In 1965, aged nine, I attended my first private view – for an exhibition celebrating the centenary year of the birth of my great-grandfather, Robert Bevan (1865–1925). He was, I’m told, a remote figure, always regarded as a ‘gentleman amateur’ by the family. In recent years I have discovered more than 1,120 of his works. Bevan was no dabbler. He was a highly organised and very productive artist, and were it not for his tendency to destroy pictures with which he was not happy, there would be more.
Born in Hove, Sussex, into a prosperous family with long associations with Barclays Bank, Bevan was a keen horseman and artist with no desire to follow his father’s profession. After studying art in London in 1888, he attended the Académie Julian in Paris, where fellow students included Paul Sérusier, Pierre Bonnard, Édouard Vuillard and Maurice Denis. He visited Brittany in 1890, staying among the artists in Pont-Aven, and returned the following year and in 1893. (An interim trip to Morocco appears to have involved more foxhunting than drawing, with him becoming master of the Tangier hunt in his second season.) There is no evidence that he ever met van Gogh, but, to me, the influence seems obvious in the swirling trees and landscape of his Breton drawings. He was certainly friendly with Paul Gauguin, who gave him several prints and was to remain an inspiration.
On his return to England in 1894, Bevan went to live on Exmoor, where he continued to hunt and paint. In 1897 he met the Polish painter Stanisława de Karłowska (known to her friends as Stasia) at the wedding of mutual friends. He would soon follow her to Poland, and a few months later they were married in Warsaw. She would join her husband on many of his painting trips and often exhibit at the same group shows
In 1900 the Bevans settled in London, in Swiss Cottage. My grandmother Edith, their first child, was born in December 1898, and several subsequent summers were spent in central Poland, where Stasia’s father owned extensive land. It was here that some of Bevan’s most radical and intensely coloured work was produced, including Morning over the Ploughed Fields c.1904. Another painting made a few years later, Courtyard 1904, was described by one critic as ‘one of the first exercises in the expressive use of pure colour in this century’. However, his first one-man exhibition in 1905 was not a commercial success. The critics found his colours garish and likened his works to ‘French Impressionism gone to the bad’. His second exhibition, in 1908, fared little better.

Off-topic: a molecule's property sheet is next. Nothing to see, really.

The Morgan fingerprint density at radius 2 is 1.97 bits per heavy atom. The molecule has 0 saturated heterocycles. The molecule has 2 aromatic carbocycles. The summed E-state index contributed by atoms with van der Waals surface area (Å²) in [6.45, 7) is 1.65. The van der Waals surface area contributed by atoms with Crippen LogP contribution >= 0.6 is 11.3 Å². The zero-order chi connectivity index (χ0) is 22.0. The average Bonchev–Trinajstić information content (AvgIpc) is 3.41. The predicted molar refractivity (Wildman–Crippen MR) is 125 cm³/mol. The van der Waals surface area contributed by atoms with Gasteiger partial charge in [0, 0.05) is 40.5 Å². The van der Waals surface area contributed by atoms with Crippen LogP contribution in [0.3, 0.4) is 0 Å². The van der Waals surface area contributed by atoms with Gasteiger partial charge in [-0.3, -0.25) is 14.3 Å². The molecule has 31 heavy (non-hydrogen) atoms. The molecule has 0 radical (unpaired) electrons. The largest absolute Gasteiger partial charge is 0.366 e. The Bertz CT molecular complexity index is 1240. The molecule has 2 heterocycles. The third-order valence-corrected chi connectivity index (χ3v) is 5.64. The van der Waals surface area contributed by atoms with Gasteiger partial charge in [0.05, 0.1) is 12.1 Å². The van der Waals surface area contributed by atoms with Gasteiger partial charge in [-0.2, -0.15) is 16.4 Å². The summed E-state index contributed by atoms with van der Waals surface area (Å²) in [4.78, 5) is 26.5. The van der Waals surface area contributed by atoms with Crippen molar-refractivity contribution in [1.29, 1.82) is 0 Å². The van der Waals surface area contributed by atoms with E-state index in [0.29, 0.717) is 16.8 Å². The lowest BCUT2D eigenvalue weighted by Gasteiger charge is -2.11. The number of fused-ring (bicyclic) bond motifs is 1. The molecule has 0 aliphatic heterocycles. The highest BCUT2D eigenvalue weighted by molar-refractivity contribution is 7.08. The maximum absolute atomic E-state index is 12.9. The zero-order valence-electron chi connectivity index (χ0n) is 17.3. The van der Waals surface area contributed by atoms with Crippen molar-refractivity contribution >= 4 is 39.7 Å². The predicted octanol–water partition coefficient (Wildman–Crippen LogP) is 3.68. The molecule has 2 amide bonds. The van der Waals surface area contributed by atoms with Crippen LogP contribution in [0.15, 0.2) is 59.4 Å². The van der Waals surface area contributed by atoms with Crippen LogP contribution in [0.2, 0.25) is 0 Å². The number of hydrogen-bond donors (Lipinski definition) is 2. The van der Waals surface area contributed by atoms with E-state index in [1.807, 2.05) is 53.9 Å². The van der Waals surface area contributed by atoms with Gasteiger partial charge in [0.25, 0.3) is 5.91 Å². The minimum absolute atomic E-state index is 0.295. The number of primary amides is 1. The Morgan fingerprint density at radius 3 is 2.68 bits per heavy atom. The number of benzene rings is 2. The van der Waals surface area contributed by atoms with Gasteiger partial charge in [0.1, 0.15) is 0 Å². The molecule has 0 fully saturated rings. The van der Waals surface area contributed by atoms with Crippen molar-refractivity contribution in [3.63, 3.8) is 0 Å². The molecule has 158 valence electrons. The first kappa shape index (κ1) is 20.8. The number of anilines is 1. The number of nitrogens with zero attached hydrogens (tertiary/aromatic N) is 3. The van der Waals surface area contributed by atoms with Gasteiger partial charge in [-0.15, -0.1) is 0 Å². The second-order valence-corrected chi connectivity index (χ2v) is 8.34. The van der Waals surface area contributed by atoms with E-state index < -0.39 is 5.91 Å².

However, Bevan’s paintings were noticed by members of Walter Stickert’s Fitzroy Street Group, and he was soon invited to join them. It was Sickert who encouraged him to ‘paint what really interests you and look around and see the beauty of everyday things’. Thus began a series of paintings recording the decline of the hansom cab trade, including Tate’s The Cab Horse c.1910. In 1911 Bevan and his colleagues formed the Camden Town Group. He moved away from the portrayal of the cab yards to the London horse sales, for which he is perhaps best known (see Tate’s Horse Sale at the Barbican 1912). His London street scenes, largely based on the areas of St John’s Wood and Belsize Park, were generally more favourably reviewed than his landscapes. After his death, Stasia returned to painting and produced many views of London and France over the next twenty years. She had her first solo exhibition in 1935.
Bevan’s modesty and reticence ensured that most of his works were unsold. He did, though, pass on a legacy of sorts, in that his grandson and greatgrandson work with architectural colour.